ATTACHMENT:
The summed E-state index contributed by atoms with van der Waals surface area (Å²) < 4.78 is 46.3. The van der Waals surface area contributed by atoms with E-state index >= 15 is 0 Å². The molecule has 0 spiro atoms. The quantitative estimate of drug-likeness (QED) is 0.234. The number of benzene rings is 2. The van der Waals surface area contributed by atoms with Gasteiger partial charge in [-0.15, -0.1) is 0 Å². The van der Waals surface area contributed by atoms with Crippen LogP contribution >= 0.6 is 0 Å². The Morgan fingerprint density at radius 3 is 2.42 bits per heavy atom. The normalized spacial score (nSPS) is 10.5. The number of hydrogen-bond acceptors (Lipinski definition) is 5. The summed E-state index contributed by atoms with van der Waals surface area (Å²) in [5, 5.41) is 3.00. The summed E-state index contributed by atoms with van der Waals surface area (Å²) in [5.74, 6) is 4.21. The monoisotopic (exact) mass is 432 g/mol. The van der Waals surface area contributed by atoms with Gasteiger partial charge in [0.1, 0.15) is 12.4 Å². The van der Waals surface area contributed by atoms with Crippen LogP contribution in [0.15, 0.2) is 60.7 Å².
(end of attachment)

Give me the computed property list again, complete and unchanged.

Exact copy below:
The summed E-state index contributed by atoms with van der Waals surface area (Å²) < 4.78 is 46.3. The van der Waals surface area contributed by atoms with E-state index >= 15 is 0 Å². The molecule has 0 spiro atoms. The quantitative estimate of drug-likeness (QED) is 0.234. The number of benzene rings is 2. The van der Waals surface area contributed by atoms with Gasteiger partial charge in [-0.15, -0.1) is 0 Å². The van der Waals surface area contributed by atoms with Crippen LogP contribution >= 0.6 is 0 Å². The Morgan fingerprint density at radius 3 is 2.42 bits per heavy atom. The normalized spacial score (nSPS) is 10.5. The number of hydrogen-bond acceptors (Lipinski definition) is 5. The summed E-state index contributed by atoms with van der Waals surface area (Å²) in [5, 5.41) is 3.00. The summed E-state index contributed by atoms with van der Waals surface area (Å²) in [5.74, 6) is 4.21. The monoisotopic (exact) mass is 432 g/mol. The van der Waals surface area contributed by atoms with Gasteiger partial charge in [0.1, 0.15) is 12.4 Å². The van der Waals surface area contributed by atoms with Crippen LogP contribution in [0.15, 0.2) is 60.7 Å².